Big Game Hunting
In ancient times our ancestors hunted to survive. They learned to ‘stalk’ animals that lived very different lives than we human beings. Human hunters stalked their prey by trying to imagine what their prey’s life would be like: then they would know how to successfully track them. In modern times successful investors need to learn the same skills. In order for us to hunt in today’s financial market jungles, we need to stalk the activities of our prey: the ones from whom we make our profits.
Ancient human hunters’ hearts beat at about 65 beats per minute (BPM.) An elephant’s heart beats at about 30 BPM. Lemmings’ hearts beat at about 400 BPM. How did those primitive human beings stalk both little animals and big animals when the paces of their lives were so fundamentally different? Can modern investors hunt successfully in the financial markets if we don’t understand the paces of the different investors from whom we hunt for profits?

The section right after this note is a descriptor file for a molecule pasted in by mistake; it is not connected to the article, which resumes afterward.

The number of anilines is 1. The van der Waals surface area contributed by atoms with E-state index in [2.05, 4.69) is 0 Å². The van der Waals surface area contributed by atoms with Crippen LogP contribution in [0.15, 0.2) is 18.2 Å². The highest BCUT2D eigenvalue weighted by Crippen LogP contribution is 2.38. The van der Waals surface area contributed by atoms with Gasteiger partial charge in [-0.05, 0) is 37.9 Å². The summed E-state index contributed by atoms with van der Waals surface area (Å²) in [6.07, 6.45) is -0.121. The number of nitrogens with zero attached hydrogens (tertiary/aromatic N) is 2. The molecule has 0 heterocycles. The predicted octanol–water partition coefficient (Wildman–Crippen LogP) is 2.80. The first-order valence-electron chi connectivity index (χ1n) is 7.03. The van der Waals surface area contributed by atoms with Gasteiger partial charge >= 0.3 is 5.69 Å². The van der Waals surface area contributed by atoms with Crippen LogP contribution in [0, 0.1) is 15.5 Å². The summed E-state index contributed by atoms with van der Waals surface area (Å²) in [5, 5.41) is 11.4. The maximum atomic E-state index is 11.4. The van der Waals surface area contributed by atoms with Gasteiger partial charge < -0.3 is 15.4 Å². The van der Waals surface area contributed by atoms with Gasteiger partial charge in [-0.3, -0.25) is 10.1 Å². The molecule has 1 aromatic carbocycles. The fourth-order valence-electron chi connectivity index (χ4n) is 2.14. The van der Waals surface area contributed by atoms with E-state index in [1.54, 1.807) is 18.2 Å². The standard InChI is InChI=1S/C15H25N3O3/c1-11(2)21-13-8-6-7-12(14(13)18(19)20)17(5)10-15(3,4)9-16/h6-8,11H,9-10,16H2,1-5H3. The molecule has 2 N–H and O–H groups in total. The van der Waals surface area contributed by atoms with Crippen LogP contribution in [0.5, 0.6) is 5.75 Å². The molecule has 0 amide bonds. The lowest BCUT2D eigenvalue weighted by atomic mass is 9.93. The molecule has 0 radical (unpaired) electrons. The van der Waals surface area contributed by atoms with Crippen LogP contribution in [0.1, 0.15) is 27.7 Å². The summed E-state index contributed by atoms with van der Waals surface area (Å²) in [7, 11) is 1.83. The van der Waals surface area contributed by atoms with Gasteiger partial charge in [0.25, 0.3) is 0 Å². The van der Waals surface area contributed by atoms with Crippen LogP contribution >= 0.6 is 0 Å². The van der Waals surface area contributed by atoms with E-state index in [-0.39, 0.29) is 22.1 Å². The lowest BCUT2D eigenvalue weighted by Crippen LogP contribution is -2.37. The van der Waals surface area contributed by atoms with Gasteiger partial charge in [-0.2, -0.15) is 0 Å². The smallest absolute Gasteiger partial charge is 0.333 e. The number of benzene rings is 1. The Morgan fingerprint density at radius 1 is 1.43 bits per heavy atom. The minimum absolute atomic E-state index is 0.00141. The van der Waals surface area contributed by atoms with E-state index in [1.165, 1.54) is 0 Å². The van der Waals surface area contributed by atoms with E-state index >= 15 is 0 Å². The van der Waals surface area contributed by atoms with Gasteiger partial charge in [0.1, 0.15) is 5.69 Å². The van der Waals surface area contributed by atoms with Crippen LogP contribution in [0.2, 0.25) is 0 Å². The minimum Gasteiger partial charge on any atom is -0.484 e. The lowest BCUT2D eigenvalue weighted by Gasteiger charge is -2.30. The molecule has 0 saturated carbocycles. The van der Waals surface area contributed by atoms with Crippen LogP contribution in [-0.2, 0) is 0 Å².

Consider, for example, those multi-billion dollar pension funds who like to buy investments and hold them for years. They might have liked to buy their massive stock market positions in the late 1970s and quietly reduce those positions in the first decade of the 2000s. These investment pachyderms move slowly and deliberately – and when they move, they move BIG. And they move in herds. How does one hunt a herd?
Then there are the jackals: the thousands of day traders buying and selling stocks and futures all day long. Their basic pattern is to take an opening position in the morning and to close out their trades in the afternoon. For these in-and-out traders, carrying an investment overnight represents higher risk than they are willing to take. They are in quickly and out quickly, operating at an entirely different time horizon than the herd.